History Repeating?

Discussion in 'V.C.'s Parlor' started by Riffmaster227, Dec 3, 2021.

  1. RoyalWe

    RoyalWe Squier-holic

    Sep 5, 2012
    Western Oregon
    I think the past 10-15 years have just seen a vintage/retro inspired “cool” aesthetic. Much like how the hipsters were all wearing Buddy Holly glasses and Paul Bunion beards, and so it became mainstream, so too with small retro styled amps and vintage vibe guitars. Part of it may also be a bit of wishful nostalgia. Guitar music is a dying breed, so let’s all wistfully reflect on its heyday. Another thing I’ve noticed is that mid-century modern design has really come back in popularity, which may in turn be part of what’s fueling the rave around 50’s-60’s guitar and amp aesthetics. It’s being recycled and adapted into the zeitgeist of the current time.

    As for the return of singles? Well, why sell an album with only one big release date, when you can sell each song individually with release dates all year long? These days attention spans are short, and you need to stay relevant or else you fade into obscurity. Few people will sit through an entire album, but a 3-4 minute song is more manageable. Getting that 15 minutes of fame is getting harder and harder because people will only pay attention for 30 seconds.

    As for the pay injustice, the music industry is just that, an industry. The ultimate goal isn’t to put out quality art, it’s to make money. Not money for the artist, though they may incidentally get some, but money for the big businesses with stakeholders watching their bottom line.
     
    radiotech and Angry Possum like this.
  2. DougMen

    DougMen Dr. Squier

    Age:
    67
    Jun 8, 2017
    Honolulu, HI
    As far as the discussion about large amps, don't forget that in many clubs, and even small halls, in the 60s and even early 70s, only vocals (and I assume drums) went through the PA, and amps had to be big enough to fill the room with sound. I can't recall ever seeing amps mic'd at the Fillmore West, or even the karger Winterland hall, although I imagine they must have been at Winterland, 'cause it was big enough to hold about 5,000 (Fillmore West was much smaller, with a capacity of around 1,500). I wish I had saved a few albums, only those that I loved and were rare and never released on CD.
    Ok, I beleive I was wrong. I've been watching concert footage from Winterland on YouTube, and I see mics on the drums, but I see none on the amps.
     
    grizzlewulf, RoyalWe and Angry Possum like this.
  3. Mr Bob

    Mr Bob Squier-holic

    Nov 11, 2011
    Bedfordshire
    Just my opinion, but unless it exists on 7" black vinyl with a B-Side it isnt a single - it is just a track.
     
    ScoobySnacker likes this.
  4. OOMTOM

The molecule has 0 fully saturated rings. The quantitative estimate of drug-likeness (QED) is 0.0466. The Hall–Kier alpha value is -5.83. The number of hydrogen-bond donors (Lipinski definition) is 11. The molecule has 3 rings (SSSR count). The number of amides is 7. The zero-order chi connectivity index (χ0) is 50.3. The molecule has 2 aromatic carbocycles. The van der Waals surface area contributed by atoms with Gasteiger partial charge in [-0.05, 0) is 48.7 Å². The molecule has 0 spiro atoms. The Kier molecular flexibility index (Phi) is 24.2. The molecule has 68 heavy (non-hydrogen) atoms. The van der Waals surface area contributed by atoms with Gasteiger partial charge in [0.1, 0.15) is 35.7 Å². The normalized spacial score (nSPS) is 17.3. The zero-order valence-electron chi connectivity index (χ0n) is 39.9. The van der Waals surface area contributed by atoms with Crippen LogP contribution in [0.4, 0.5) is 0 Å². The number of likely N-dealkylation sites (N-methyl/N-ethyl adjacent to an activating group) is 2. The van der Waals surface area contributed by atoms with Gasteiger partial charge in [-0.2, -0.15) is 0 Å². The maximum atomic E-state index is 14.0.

OOMTOM Squier-Nut

    Age:
    76
    852
    Jun 19, 2021
    Johannesburg South Africa
    In 1965 I was 20 years old. Now another 56 years have flowed under the bridge. Will History please repeat itself in the guise of my Body. If not does ST have a clothing section :):);)
     
    duceditor, Twostratsfornow and beagle like this.
  5. wildelectric

    wildelectric Squier-Nut

    982
    Sep 23, 2016
    Western Illinois
    My current set up includes a 300 Watt Randall Warhead amp through a Marshall 4x12.

    A hole has been drilled in the living room floor to run a long guitar cable to accommodate playing upstairs, as being in the basement with the amp while playing causes my ears to ring afterward.

    If there's something to be said for moving "backward," this is one individual who shall retain the muteness of a late 20th Century sweet spot.
     
    grizzlewulf likes this.
  6. radiotech

    radiotech Squier-Axpert

    Apr 23, 2014
    Freedonia
    Carrying a Peavey
    Mark III bass head (50-ish pounds), and homemade 15” reflex cab (2 x 4 feet) up 23 stairs every weekend for nearly six months at 19 seemed a relatively worth while chore then for the 100W… but now…. I easily say: “never again”.

    Every rig (acoustic or electric) I have now can be made in one, or two easy-to-carry trips. I just sold my big bass rig (even that was light), and now it’s just my Rumble Studio 40, so bass is one trip too should that happen again.
    I need a third trip if I use my full PA w/multiple mics (if I don’t have a cart), but when I’ve used it it’s with other players, so there’s been help.
    300W PA that you can load on one small cart… priceless.
     
    RoyalWe and grizzlewulf like this.
  7. duceditor

    duceditor Squier-Axpert

    Age:
    75
    May 29, 2014
    The Monadnocks, NH USA
    What I see constantly in your posts, radiotech, is The Power of Positive Experience. I.e., you actually do. You follow no fads or trends. And thus you ask yourself (are forced to ask yourself?) "what works?" "What do I actually need?"

    And that seems to have made all the difference. :)

    -don
     
    radiotech likes this.
  8. grizzlewulf

    grizzlewulf Squier-holic

    Dec 11, 2020
    Lucerne, California
    I've been hearing this for 20 years. I see no actual evidence of it when I listen to new music, or when I look at record setting guitar sales every year
     
    Riffmaster227 likes this.
  9. wildelectric

    wildelectric Squier-Nut

    982
    Sep 23, 2016
    Western Illinois
    A genuinely true statement. Since the nadir of the last financial nosedive, guitar market sales have only increased in both wholesale and retail segments.

    (Sweetwater's CEO, for instance, has stated that they're now selling 1000 guitars. Per day.)

    Guitar market retail sales in the United States from 2005 to 2020

    https://www.statista.com/statistics/440131/us-guitar-market-retail-sales/

    Its... sort of history repeating the guitar sales boom of the 50s and 60s, if we replace "want to play modern style music/ be free from tradition/ tap into cultural fascination with technology" with "stuck at home with more money we should be saving and investing."
     
    grizzlewulf likes this.
  10. radiotech

    radiotech Squier-Axpert

    Apr 23, 2014
    Freedonia
    Thanks Don,

    It’s funny/ironic that when posting these kind of opinions on TalkBass back when I was still a member, I’d be showered with a couple encouraging comments, but many more things like:
    “Nothing you can buy today can beat the tone of an Ampeg SVT, with 8x10 cab!”

    Don’t get me wrong… I loved how my Ampeg PF800 sounded with my Peavey Tour 115 cab (less than 1/5 the weight/size of a SVT/810e), but can the average person tell the difference between my 20lb Rumble’s modeled PF, or SVT, and it (other than volume)?